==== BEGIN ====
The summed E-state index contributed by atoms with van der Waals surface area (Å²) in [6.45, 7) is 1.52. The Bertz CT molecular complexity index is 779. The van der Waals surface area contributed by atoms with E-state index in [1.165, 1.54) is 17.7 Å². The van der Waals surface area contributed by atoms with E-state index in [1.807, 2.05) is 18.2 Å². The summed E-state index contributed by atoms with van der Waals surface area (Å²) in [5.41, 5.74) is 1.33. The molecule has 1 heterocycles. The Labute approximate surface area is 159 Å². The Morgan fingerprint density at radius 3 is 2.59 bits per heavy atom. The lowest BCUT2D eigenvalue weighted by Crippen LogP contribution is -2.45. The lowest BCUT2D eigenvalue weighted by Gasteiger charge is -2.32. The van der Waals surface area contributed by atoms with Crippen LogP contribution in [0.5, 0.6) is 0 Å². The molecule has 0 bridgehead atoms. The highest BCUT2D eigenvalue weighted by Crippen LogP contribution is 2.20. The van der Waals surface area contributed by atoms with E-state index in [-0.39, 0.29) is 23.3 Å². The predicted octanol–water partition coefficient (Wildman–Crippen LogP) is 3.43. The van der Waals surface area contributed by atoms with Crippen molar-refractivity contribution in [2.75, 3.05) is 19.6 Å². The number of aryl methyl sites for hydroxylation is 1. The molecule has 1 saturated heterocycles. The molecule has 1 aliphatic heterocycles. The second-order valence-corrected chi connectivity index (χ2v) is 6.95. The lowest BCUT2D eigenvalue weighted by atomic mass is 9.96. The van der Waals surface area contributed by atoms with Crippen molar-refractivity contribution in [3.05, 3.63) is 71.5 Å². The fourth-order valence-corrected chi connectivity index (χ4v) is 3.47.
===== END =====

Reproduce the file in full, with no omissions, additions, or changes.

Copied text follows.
The summed E-state index contributed by atoms with van der Waals surface area (Å²) in [6.45, 7) is 1.52. The Bertz CT molecular complexity index is 779. The van der Waals surface area contributed by atoms with E-state index in [1.165, 1.54) is 17.7 Å². The van der Waals surface area contributed by atoms with E-state index in [1.807, 2.05) is 18.2 Å². The summed E-state index contributed by atoms with van der Waals surface area (Å²) in [5.41, 5.74) is 1.33. The molecule has 1 heterocycles. The Labute approximate surface area is 159 Å². The Morgan fingerprint density at radius 3 is 2.59 bits per heavy atom. The lowest BCUT2D eigenvalue weighted by Crippen LogP contribution is -2.45. The lowest BCUT2D eigenvalue weighted by Gasteiger charge is -2.32. The van der Waals surface area contributed by atoms with Crippen LogP contribution in [0.5, 0.6) is 0 Å². The molecule has 0 bridgehead atoms. The highest BCUT2D eigenvalue weighted by Crippen LogP contribution is 2.20. The van der Waals surface area contributed by atoms with E-state index in [-0.39, 0.29) is 23.3 Å². The predicted octanol–water partition coefficient (Wildman–Crippen LogP) is 3.43. The van der Waals surface area contributed by atoms with Crippen molar-refractivity contribution in [2.75, 3.05) is 19.6 Å². The number of aryl methyl sites for hydroxylation is 1. The molecule has 1 saturated heterocycles. The molecule has 1 aliphatic heterocycles. The second-order valence-corrected chi connectivity index (χ2v) is 6.95. The lowest BCUT2D eigenvalue weighted by atomic mass is 9.96. The van der Waals surface area contributed by atoms with Crippen molar-refractivity contribution in [3.05, 3.63) is 71.5 Å². The fourth-order valence-corrected chi connectivity index (χ4v) is 3.47.